After The Observer's rather generous 60th birthday coverage, the Guardian is a little more cool towards the NME. (Bless, it's like the NME and Melody Maker taking different tacks on a band, isn't it?)
Krissi Murison gets to deny a few high-profile rumours - she says it's "categorically untrue" that there was an issue before Christmas which only scraped 12,000 sales; denies they're dumping guitar bands (unless Noel goes ragga, it would seem unlikely) and rules out the title going free.
She also points to the seven million unique visitors to nme.com as evidence of the title being in rude health. Except that figure is boosted by the addition of a lot of film and TV content which isn't really what people think of as being the NME; and it's questionable how many of those seven million even know there's a magazine, and a heritage, behind the site.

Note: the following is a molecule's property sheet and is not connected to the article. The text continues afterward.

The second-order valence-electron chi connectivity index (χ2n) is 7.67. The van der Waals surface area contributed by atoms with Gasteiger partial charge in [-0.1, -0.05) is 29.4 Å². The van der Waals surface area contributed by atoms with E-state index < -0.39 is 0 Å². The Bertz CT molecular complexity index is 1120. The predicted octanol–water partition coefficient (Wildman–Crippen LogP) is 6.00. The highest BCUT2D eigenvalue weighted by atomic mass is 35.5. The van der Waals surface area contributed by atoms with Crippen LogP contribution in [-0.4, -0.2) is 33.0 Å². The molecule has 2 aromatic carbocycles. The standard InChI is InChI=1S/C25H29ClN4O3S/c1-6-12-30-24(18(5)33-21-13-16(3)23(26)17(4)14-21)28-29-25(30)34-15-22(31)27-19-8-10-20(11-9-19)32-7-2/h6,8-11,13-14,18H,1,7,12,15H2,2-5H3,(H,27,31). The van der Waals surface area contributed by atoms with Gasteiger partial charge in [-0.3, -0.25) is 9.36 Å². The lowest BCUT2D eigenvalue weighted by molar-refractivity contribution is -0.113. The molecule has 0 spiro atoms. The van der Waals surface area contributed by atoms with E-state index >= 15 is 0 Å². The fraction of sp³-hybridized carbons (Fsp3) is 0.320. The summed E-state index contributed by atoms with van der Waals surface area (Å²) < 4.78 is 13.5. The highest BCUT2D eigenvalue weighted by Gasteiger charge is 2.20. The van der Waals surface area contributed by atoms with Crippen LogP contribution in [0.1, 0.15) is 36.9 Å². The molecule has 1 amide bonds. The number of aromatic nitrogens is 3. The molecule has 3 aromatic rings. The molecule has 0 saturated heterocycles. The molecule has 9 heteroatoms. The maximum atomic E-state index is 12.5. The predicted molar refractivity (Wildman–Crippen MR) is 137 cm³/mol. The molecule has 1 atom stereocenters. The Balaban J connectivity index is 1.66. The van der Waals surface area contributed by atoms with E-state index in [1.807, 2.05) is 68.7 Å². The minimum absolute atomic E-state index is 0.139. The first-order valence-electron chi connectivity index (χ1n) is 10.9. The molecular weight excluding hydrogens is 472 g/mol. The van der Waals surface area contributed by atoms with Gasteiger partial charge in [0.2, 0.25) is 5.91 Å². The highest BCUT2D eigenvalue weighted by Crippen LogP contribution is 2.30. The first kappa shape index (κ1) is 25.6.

And the fixation on the past that is currently choking the life out the magazine? It's brilliant, apparently:
She talks enthusiastically of the magazine's embrace of the past over the last year, when it ran a number of retrospective cover stories.The very mention of focus groups suggests part of the problem, doesn't it? Sit a bunch of kids around, give them biscuits and ask them what they think of the idea of putting John Lennon on the front page, and you'll get lots of applause. But are they going to go out and buy the magazine?
"Young fans really love these covers," she says. "Our focus groups get really excited when it's the Smiths or John Lennon. You used to be really limited in what you could listen to, but now you have access to everything – young readers don't think chronologically about music."
(Consults ABC figures.)
No. No, they're not.
I know we're living in different days now, but the idea of NME covers being dictated by focus group feedback seems to miss the point of what it should be doing. What you'd hope it should be doing.